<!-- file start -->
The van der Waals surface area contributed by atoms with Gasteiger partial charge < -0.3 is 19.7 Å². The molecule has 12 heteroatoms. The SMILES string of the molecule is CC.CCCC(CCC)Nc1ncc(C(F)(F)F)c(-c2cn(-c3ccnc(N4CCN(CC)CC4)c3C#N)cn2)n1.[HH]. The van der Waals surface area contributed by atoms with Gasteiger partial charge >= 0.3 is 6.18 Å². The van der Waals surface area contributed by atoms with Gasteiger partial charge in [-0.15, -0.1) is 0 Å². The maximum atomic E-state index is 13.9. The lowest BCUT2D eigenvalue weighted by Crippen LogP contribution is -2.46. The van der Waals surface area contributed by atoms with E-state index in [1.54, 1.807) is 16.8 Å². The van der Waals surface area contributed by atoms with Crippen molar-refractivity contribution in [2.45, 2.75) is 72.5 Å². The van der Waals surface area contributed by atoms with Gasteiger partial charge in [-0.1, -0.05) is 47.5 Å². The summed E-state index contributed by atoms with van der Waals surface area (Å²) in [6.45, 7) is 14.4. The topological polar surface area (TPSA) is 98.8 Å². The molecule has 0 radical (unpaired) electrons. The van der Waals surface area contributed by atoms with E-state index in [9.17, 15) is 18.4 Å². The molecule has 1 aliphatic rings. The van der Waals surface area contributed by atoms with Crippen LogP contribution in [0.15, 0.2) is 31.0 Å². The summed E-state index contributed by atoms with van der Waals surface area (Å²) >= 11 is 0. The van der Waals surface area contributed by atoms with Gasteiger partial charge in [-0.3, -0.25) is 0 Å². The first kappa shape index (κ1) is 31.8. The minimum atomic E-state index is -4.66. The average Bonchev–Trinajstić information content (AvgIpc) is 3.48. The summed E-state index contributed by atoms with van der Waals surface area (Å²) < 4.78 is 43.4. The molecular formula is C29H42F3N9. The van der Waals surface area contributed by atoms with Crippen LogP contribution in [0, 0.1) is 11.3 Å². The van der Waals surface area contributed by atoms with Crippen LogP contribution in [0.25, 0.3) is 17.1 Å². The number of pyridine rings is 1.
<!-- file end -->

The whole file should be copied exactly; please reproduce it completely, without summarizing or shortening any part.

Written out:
The van der Waals surface area contributed by atoms with Gasteiger partial charge < -0.3 is 19.7 Å². The molecule has 12 heteroatoms. The SMILES string of the molecule is CC.CCCC(CCC)Nc1ncc(C(F)(F)F)c(-c2cn(-c3ccnc(N4CCN(CC)CC4)c3C#N)cn2)n1.[HH]. The van der Waals surface area contributed by atoms with Gasteiger partial charge >= 0.3 is 6.18 Å². The van der Waals surface area contributed by atoms with Gasteiger partial charge in [-0.15, -0.1) is 0 Å². The maximum atomic E-state index is 13.9. The lowest BCUT2D eigenvalue weighted by Crippen LogP contribution is -2.46. The van der Waals surface area contributed by atoms with E-state index in [1.54, 1.807) is 16.8 Å². The van der Waals surface area contributed by atoms with Crippen molar-refractivity contribution in [2.45, 2.75) is 72.5 Å². The van der Waals surface area contributed by atoms with Gasteiger partial charge in [-0.1, -0.05) is 47.5 Å². The summed E-state index contributed by atoms with van der Waals surface area (Å²) in [6.45, 7) is 14.4. The topological polar surface area (TPSA) is 98.8 Å². The molecule has 0 radical (unpaired) electrons. The van der Waals surface area contributed by atoms with E-state index in [9.17, 15) is 18.4 Å². The molecule has 1 aliphatic rings. The van der Waals surface area contributed by atoms with Crippen LogP contribution in [0.15, 0.2) is 31.0 Å². The summed E-state index contributed by atoms with van der Waals surface area (Å²) >= 11 is 0. The van der Waals surface area contributed by atoms with Gasteiger partial charge in [-0.3, -0.25) is 0 Å². The first kappa shape index (κ1) is 31.8. The minimum atomic E-state index is -4.66. The average Bonchev–Trinajstić information content (AvgIpc) is 3.48. The summed E-state index contributed by atoms with van der Waals surface area (Å²) < 4.78 is 43.4. The molecular formula is C29H42F3N9. The van der Waals surface area contributed by atoms with Crippen LogP contribution in [0, 0.1) is 11.3 Å². The van der Waals surface area contributed by atoms with Crippen LogP contribution in [0.25, 0.3) is 17.1 Å². The number of pyridine rings is 1.